Harrold is working on a schools project working with the kids on a small performance

Laura is looking at marketing, making a stall - re presentation of the village products

Jay is developing narratives with locals and thinking about the longer term exchange possibilities as well as a packaging project

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Don't know which way to turn
Don't know which way to turn

The village is divided by a river, the west bank is where the company hotel is situated
We are living at the back of the boutique style Orange hotel, which is very nice but does distance us from the community, just staying on the west side does.

We get a lot of feed back about the art programme and how unsuccessful people found that to be, everyone we meet says it would be good if we did something useful.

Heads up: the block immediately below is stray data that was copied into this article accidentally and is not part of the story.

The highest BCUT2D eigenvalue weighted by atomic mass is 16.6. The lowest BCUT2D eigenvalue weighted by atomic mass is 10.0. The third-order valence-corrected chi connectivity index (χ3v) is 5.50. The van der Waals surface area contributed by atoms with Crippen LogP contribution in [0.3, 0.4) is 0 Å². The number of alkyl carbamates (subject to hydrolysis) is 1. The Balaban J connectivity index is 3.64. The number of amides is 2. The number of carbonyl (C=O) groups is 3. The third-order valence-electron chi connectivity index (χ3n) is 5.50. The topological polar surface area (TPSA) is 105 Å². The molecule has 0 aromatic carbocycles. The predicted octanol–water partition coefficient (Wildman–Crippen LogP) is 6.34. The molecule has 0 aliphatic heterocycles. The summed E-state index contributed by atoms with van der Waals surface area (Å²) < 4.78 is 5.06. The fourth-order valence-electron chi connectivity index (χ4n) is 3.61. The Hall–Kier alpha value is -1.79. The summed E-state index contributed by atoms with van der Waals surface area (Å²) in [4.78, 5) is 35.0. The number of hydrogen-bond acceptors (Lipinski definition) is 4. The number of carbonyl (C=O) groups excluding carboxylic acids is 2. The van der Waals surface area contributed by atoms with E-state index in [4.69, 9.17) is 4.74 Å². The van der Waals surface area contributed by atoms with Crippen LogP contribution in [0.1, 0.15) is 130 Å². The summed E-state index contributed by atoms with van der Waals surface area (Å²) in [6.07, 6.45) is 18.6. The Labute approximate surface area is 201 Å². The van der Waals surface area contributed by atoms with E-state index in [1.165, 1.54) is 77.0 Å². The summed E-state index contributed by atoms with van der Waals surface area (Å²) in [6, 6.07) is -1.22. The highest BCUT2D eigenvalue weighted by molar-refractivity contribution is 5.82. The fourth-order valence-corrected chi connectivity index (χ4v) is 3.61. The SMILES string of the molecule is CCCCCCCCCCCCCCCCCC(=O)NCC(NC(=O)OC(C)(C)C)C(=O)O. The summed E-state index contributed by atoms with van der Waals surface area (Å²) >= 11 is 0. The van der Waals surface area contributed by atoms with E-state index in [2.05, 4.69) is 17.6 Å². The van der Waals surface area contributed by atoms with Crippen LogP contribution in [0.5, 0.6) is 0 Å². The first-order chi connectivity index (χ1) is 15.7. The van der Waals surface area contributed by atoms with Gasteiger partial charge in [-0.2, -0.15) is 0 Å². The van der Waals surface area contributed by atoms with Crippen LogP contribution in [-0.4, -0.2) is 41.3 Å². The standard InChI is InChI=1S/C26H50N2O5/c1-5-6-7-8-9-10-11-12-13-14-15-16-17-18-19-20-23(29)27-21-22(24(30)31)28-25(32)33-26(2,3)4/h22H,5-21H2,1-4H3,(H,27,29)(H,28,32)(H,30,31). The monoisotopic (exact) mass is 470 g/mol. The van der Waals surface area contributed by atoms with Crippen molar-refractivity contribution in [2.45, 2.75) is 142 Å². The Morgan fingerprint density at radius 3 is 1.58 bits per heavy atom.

There is a lot of resentment that the company had supported art works that were of no value. What was perhaps a bit shocking about the art works previously made here, in 2004 is that the artists took the work away with them, and left nothing but the experience of helping the artist make the stuff. One of the artists is remembered for his ability to make friends with the village square drunks, through the use of body language, which is I think a universal language of drunks, verbal communication being incomprehensible shouting. Bryan and I left Maria and Laura in an embroidery class and tried to get a beer in the village square, we were immediately surrounded by very drunk men and women, and accidentally ordered a bowl of noodles and a tea, but no beer. Bryan manfully struggled with the art form of body language, which appeared to result in him being nicknamed pussy pussy, (we later found out this meant no, (actually Bussy bussy)); clearly they did not enjoy Bryan’s body language any more than the rest of us.